conveyed Dingell’s concern about reallocating spectrum.
“Particularly as commercial and non-commercial
broadcasters surrendered nearly one-third of their spectrum to the federal
government in order to facilitate the recent transition from analog to digital
signal transmission, I believe that a further loss of spectrum by broadcasters
may have an adverse effect upon consumers by limiting their choice in available
broadcast television,” Dingell wrote. “This in mind, it is
my belief that the commission can accomplish its statutorily mandated duty to
complete a national broadband plan and promote the expansion of broadband
infrastructure in the near-term, while at the same time preserve to the
greatest extent possible for consumers the availability of free, over-the-air
The FCC must
present a nationwide broadband plan to Congress by February.
by Eric Harmatz )
The FCC radio
frequency allocation chart.
commission’s “Online Table of Frequency Allocations.”
Bazelon’s paper, “The
Need for Additional Spectrum for Wireless Broadband: The Economic Benefits and
Costs of Reallocation.”
the spectrum war:
November 11, 2009:
Firms Shop Spectrum to FCC” Two satellite
companies have approached the FCC with a plan for freeing up spectrum for
national wireless broadband.
NAB Raps CEA-funded Spectrum Study” The
National Association of Broadcasters today dismissed a recent study funded
by the Consumer Electronics Association estimating the market-value of
broadcast television spectrum.
Frequencies Deemed Easiest to Reallocate”
The latest salvo in the intensifying battle over spectrum is a
research paper that asserts broadband is a more cost-effective use than broadcasting.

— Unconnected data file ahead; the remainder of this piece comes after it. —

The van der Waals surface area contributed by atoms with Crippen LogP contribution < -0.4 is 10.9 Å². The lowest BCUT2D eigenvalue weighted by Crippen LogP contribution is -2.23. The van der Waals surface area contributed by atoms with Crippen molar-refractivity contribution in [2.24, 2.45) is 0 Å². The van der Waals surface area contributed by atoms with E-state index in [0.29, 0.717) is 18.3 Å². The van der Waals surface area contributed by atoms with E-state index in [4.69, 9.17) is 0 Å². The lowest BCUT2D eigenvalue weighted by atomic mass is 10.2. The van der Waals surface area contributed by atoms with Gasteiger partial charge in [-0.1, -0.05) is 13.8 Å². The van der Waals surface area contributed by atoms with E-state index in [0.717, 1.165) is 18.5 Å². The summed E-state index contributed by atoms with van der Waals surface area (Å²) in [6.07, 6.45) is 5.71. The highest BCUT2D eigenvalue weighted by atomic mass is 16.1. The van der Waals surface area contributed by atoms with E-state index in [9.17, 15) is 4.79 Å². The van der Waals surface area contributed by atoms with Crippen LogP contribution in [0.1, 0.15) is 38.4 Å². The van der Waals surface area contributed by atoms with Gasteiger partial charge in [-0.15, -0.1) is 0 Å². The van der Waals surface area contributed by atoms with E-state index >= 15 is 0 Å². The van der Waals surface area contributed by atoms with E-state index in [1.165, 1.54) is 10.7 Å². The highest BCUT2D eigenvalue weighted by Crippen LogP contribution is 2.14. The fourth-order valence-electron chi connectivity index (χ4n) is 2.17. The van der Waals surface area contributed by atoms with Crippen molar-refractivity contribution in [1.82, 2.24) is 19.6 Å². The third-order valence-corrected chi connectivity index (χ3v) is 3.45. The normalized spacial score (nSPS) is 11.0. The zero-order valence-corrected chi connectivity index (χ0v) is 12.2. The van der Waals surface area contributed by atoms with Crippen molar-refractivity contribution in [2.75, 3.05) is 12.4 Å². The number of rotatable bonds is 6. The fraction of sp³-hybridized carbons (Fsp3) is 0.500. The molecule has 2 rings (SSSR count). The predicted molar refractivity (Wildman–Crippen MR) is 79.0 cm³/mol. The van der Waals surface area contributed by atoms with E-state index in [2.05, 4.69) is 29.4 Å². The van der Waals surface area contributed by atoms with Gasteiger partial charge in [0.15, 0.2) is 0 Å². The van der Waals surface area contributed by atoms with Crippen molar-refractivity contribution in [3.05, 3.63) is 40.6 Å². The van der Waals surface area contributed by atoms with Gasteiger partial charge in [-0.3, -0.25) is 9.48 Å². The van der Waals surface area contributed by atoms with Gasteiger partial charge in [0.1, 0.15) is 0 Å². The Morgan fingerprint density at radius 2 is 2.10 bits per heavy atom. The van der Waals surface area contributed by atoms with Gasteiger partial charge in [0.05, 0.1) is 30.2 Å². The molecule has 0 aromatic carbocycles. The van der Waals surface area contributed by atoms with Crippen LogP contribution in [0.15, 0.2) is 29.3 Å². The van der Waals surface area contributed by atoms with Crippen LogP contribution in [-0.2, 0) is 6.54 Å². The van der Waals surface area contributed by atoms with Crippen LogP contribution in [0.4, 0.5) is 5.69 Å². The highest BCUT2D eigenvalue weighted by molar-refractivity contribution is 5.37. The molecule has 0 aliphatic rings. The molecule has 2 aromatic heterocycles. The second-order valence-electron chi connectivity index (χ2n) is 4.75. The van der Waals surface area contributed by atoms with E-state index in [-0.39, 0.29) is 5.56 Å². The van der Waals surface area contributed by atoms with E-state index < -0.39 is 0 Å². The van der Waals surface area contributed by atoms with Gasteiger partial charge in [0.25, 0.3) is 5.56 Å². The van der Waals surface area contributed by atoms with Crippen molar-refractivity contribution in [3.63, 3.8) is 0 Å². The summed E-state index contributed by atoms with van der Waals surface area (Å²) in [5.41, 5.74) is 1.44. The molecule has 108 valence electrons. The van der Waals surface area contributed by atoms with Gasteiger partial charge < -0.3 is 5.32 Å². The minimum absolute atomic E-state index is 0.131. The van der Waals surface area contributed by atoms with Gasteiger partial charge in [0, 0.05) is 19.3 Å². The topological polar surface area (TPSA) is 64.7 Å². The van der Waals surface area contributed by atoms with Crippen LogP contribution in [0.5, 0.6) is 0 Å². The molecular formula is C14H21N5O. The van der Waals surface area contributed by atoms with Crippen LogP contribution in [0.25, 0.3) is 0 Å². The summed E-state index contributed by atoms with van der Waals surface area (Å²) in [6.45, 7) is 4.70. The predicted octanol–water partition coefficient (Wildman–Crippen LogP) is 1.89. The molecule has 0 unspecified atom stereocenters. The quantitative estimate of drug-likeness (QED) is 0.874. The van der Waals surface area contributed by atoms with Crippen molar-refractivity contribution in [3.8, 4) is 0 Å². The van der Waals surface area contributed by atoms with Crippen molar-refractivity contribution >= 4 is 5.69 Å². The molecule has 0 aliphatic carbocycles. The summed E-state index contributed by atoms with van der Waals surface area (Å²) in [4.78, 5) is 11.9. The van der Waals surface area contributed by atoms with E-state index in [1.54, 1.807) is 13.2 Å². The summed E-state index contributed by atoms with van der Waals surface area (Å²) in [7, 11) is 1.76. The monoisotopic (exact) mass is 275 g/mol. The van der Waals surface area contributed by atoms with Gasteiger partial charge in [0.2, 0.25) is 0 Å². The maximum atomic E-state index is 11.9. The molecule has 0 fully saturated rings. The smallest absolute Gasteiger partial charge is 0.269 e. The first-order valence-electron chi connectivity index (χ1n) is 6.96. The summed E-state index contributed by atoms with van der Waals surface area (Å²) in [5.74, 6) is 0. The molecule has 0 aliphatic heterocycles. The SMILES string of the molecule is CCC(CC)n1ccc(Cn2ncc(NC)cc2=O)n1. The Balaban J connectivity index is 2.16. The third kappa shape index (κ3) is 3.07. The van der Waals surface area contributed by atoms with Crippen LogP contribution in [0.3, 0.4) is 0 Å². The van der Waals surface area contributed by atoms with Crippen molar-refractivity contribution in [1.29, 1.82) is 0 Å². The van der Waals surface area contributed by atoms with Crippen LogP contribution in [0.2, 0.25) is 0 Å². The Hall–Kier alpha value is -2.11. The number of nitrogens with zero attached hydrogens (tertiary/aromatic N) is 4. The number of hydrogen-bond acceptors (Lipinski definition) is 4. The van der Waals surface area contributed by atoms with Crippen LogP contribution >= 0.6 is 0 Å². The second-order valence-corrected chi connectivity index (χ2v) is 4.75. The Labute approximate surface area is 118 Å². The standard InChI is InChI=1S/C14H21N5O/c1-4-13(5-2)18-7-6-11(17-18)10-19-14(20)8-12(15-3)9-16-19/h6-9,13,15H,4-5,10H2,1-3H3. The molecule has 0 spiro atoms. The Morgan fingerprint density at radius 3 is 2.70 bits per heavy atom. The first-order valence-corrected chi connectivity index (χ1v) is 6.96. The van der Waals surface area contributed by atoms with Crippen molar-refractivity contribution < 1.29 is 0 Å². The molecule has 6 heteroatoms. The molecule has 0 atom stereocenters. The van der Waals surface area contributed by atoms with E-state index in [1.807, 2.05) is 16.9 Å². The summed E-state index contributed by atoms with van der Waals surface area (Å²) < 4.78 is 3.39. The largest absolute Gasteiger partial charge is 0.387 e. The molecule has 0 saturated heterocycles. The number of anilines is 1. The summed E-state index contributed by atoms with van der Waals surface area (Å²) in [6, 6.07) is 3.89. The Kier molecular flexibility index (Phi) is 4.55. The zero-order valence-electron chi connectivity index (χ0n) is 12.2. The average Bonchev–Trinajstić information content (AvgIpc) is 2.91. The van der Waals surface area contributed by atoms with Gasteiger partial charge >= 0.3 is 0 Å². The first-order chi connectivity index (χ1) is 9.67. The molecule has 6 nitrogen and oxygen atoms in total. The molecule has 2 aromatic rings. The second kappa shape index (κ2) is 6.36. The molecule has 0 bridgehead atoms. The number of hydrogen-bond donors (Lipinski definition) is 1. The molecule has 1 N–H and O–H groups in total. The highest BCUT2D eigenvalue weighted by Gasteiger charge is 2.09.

Want Facts About Spectrum Demands” The
folks representing broadcasting in Washington would like a little more information
about the FCC’s developing spectrum plan.
22, 2009: “Virginia
Town Exemplifies White Space Usage” The
community of Claudville, Va., is quintessentially
“unserved,” an archetype for using TV spectrum for wireless
13, 2009: “The
Winds of Spectrum War” The
impetus of the digital TV transition was to free up spectrum for wireless
carriers, but what seemed sufficient when the effort began is no longer the
October 12, 2009:
Grants Microsoft White Space Licenses” Microsoft
now has an experimental license to use TV channels around Redmond, Wash., for
testing unlicensed devices.
28, 2009: “Broadband
Spectrum Feedback Sought” “We
seek additional comment on the fundamental question of whether current spectrum
allocations, including but not limited to the prime bands below 3.7 GHz, are
adequate to support near- and longer-term demands of wireless broadband.”
Sept. 17, 2009:
Press for Spectrum Inventory” Legislators
and regulators alike agreed that an inventory was in order.
July 13, 2009:
Proffers House Spectrum Bill” Lawmakers
in the House of Representatives have rolled out a bill that would initiate a
radio spectrum inventory.
Broadband Plan Includes Wireless and TV White
Spaces” “Given the
importance to wireless broadband services of backhaul to the PSTN and the
Internet, how can this spectrum be maximized to provide point-to-point backhaul
in rural areas?
February 6, 2009:
Receives Experimental License in TV Broadcast
Spectrum” The WE2XVQ experimental
license issued to the Boeing Company allows operation in.... broadcast TV VHF
channels 11, 12 and 13 and all UHF TV channels except 37.